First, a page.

SINGAPORE (ICIS)--Spot polypropylene (PP) prices in China’s import and domestic markets are likely to be largely stable in the first quarter, with a possibility of softening after the country’s week-long Lunar New Year holiday in February.
China will be on holiday on 15-21 February for the Lunar New Year and Spring Festival. The Lunar New Year, which is on 16 February 2018, is celebrated on most parts of northeast and southeast Asia.
Most downstream factories in China typically shut down for the duration of the holiday, with some extending the down time for a longer period. In contrast, PP plants will continue running, resulting in higher inventory that would eventually weigh on prices.
Pre-holiday, PP prices would be supported at current highs by restocking activities, even as the recent spike in PP prices has significantly shrunk the production margins of downstream factories.
China’s ban on imports of plastic wastes will have taken effect at the start of the year, and could translate to some improvement in demand for virgin PP.
Post-holiday, demand is expected to taper off amid a build-up of inventories and fresh supply from CNOOC & Shell Petrochemicals’ (CSPC) new 400,000 tonnes/year plant PP plant, which is expected to start up in end-February 2018. This will likely drag down PP prices.
Outside of China, no new capacity is expected to come on stream in the first quarter of 2017, with prices in other regions higher compared with the Chinese import market.
The country is striving toward being self-sufficient in its petrochemical requirements and reduce heavy dependence on imports.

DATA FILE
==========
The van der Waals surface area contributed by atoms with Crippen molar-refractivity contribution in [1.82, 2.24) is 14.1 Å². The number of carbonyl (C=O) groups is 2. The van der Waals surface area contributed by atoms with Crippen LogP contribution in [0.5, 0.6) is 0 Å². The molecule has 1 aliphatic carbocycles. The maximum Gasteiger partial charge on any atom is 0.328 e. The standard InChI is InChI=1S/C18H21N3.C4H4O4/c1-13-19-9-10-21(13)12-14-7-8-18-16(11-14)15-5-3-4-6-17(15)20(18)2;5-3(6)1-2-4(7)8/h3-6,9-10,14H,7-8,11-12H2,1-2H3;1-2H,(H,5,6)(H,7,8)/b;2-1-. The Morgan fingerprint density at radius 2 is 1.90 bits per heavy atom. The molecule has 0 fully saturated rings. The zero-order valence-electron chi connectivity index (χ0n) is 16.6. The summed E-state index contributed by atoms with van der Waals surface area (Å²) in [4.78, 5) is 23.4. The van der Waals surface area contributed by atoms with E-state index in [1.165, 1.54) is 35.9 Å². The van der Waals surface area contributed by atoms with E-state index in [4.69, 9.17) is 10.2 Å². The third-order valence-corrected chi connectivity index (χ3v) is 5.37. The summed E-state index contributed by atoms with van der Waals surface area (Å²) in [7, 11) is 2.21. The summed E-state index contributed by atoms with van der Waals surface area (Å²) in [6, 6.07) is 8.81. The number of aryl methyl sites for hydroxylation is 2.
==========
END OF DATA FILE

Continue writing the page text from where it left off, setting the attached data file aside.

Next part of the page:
China’s PP imports had substantially declined in April from the first quarter of the year, with volume intake in the succeeding months roughly the same if not lower than levels in 2016.
Meanwhile, China has added 1.6m tonnes/year of PP capacity this year – 350,000 tonnes/year from Zhongjiang Petrochemical; 350,000 tonnes/year from Zhongtian Hechuang; 300,000 tonnes/year from Changzhou Fude; and 600,000 tonnes/year from Ningmei Second Period.
Real domestic monthly PP output in the first 11 months of this year increased by an average of about 14% compared with 2016 levels.
Two more plants are expected to start up by the end of the year, with a combined capacity of 750,000 tonnes/year.
Improvement in economic data coming out of China are also buoying up expectation among players in the PP market that demand will improve in 2018.
Production margins for naphtha-based PP and for PP derived via the coal-to-chemical/methanol-to-olefins (CTO/MTO) route in the country are expected to stay high, which would encourage producers to boost output.
Strong prices of crude oil, propylene and methanol are expected to support PP prices, but this is hurting the downstream factories, which could not pass on the high feedstock prices to customers.
Outlook article by Dora Xue
Picture: Sacks of various grains. Polypropylene (PP) flat yarn is used in sacks. (Photographer: Olaf Schubert/imageBROKER/REX/Shutterstock)